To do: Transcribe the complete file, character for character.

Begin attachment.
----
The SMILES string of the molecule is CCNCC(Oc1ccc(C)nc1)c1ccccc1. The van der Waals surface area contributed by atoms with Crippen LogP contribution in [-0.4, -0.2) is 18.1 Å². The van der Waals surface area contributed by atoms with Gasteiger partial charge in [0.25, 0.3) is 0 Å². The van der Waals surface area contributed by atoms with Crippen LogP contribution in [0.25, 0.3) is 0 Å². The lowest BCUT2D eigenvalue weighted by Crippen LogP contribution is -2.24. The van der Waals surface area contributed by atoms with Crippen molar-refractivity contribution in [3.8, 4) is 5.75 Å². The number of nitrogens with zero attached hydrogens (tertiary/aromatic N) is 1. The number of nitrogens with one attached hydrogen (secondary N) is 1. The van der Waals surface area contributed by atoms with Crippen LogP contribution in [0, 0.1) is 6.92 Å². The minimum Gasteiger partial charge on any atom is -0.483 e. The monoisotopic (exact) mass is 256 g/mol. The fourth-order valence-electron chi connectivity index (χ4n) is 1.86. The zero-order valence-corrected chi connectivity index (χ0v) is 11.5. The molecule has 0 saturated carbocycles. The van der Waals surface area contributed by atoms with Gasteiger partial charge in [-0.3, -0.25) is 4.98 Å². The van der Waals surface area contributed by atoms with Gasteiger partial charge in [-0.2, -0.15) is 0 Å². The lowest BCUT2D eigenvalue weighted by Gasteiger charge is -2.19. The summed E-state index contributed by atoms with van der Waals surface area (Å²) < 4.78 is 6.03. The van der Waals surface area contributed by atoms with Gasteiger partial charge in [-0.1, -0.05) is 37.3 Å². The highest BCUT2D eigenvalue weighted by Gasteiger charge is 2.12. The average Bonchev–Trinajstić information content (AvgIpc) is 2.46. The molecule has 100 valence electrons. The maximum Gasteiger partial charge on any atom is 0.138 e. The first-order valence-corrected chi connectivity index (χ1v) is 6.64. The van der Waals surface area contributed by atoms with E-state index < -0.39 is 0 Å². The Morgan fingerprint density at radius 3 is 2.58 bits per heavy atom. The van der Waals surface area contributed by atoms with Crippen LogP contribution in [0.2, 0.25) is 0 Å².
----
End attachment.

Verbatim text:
The SMILES string of the molecule is CCNCC(Oc1ccc(C)nc1)c1ccccc1. The van der Waals surface area contributed by atoms with Crippen LogP contribution in [-0.4, -0.2) is 18.1 Å². The van der Waals surface area contributed by atoms with Gasteiger partial charge in [0.25, 0.3) is 0 Å². The van der Waals surface area contributed by atoms with Crippen LogP contribution in [0.25, 0.3) is 0 Å². The lowest BCUT2D eigenvalue weighted by Crippen LogP contribution is -2.24. The van der Waals surface area contributed by atoms with Crippen molar-refractivity contribution in [3.8, 4) is 5.75 Å². The number of nitrogens with zero attached hydrogens (tertiary/aromatic N) is 1. The number of nitrogens with one attached hydrogen (secondary N) is 1. The van der Waals surface area contributed by atoms with Crippen LogP contribution in [0, 0.1) is 6.92 Å². The minimum Gasteiger partial charge on any atom is -0.483 e. The monoisotopic (exact) mass is 256 g/mol. The fourth-order valence-electron chi connectivity index (χ4n) is 1.86. The zero-order valence-corrected chi connectivity index (χ0v) is 11.5. The molecule has 0 saturated carbocycles. The van der Waals surface area contributed by atoms with Gasteiger partial charge in [-0.3, -0.25) is 4.98 Å². The van der Waals surface area contributed by atoms with Gasteiger partial charge in [-0.2, -0.15) is 0 Å². The lowest BCUT2D eigenvalue weighted by Gasteiger charge is -2.19. The summed E-state index contributed by atoms with van der Waals surface area (Å²) < 4.78 is 6.03. The van der Waals surface area contributed by atoms with Gasteiger partial charge in [-0.1, -0.05) is 37.3 Å². The highest BCUT2D eigenvalue weighted by Gasteiger charge is 2.12. The average Bonchev–Trinajstić information content (AvgIpc) is 2.46. The molecule has 100 valence electrons. The maximum Gasteiger partial charge on any atom is 0.138 e. The first-order valence-corrected chi connectivity index (χ1v) is 6.64. The van der Waals surface area contributed by atoms with E-state index < -0.39 is 0 Å². The Morgan fingerprint density at radius 3 is 2.58 bits per heavy atom. The van der Waals surface area contributed by atoms with Crippen LogP contribution in [0.2, 0.25) is 0 Å².